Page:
During his recent visit to the US, the Crown Prince of Saudi Arabia, Mohammed bin Salman (MBS), sat down with CBS news for what can only be termed as a remarkable interview. Many interesting statements were made, but what was most shocking was undoubtedly his criticism of the law in Saudi Arabia. According to him, the unisectarian implementation of Shariah in Saudi Arabia since 1979 is to blame for what the country has become over the years, and its radical laws are the reason his generation has suffered the most. He further elaborated that according to Shariah, there are no pre-defined garments for ...

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How the two-faceted mindset of moderate Muslims ends up aiding militancy and terrorism

In recent years, there have been growing concerns that Islam’s major problem, as well as the world’s, is Islamic radicalisation, since Islam is one of the major and fastest growing religions of the world. These concerns are being voiced in various countries and have yielded various reactions ranging from apologetic defence (whereby some of the western liberals interpret it as a ‘reaction’ to the US hegemony) to outright xenophobia. Radicalisation is a major problem and there is no question about its lethal potential to inflict harm in the form of religious extremism and terrorism. However, though present, it is not as widespread in the Islamic world as is ...

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As a Muslim, I strongly support the right to ban the veil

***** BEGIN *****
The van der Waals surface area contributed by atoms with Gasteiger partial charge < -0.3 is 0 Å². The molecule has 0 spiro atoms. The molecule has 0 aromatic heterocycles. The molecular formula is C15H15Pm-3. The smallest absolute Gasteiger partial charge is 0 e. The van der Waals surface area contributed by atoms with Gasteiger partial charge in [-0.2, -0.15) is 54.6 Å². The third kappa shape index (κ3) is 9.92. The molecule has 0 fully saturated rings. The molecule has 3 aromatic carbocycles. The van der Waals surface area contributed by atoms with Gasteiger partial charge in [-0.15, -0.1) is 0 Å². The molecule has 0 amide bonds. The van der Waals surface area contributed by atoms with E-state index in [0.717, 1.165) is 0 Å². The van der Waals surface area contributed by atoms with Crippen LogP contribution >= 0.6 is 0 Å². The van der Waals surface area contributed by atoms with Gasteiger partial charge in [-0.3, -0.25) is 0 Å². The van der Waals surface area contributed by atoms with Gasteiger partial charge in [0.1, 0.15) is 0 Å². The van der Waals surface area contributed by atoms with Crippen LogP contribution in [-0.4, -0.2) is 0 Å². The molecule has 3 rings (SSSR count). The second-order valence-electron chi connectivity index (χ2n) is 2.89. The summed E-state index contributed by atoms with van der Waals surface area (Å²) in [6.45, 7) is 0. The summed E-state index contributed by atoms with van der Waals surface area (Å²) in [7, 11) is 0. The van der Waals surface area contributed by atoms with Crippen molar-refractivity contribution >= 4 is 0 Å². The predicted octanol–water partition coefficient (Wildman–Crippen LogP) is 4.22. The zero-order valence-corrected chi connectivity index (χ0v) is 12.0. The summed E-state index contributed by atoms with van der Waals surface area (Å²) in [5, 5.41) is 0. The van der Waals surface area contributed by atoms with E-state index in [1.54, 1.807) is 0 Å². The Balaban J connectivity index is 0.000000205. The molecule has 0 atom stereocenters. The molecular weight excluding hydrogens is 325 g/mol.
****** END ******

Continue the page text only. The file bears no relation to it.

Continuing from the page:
I was raised as an observant Muslim in a British family. Women, I was taught, determine their own conduct — including their ‘veiling’. We’d cover our hair only if we freely chose to do so. That’s why I’m baffled by the notion that all good Muslim women should cover their hair or face. My entire family is puzzled by it too, as are millions like us. Not until recent years has the idea taken root that Muslim women are obliged by their faith to wear a veil. It’s a sign, I think, not of assertive Islam, but of what happens ...

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Will the real liberal please stand up?

The recently held Karachi Literature Festival 2017 was a hub alright. But a hub of what? What it stands for, ideally, is not just celebrating books and authors, but also to serve as a hub for Pakistan’s beautiful minds that allow critical thinking and are truly progressive. Literature and the arts, on such forums, are designed to allow an open inflow and outflow of thoughts and ideas, and an exchange of not just narrative but also counter narrative. One counterfoil session of the KLF 2017 was introduced as a discussion on conflict-resolution through art and enterprise. One of Pakistan’s well ...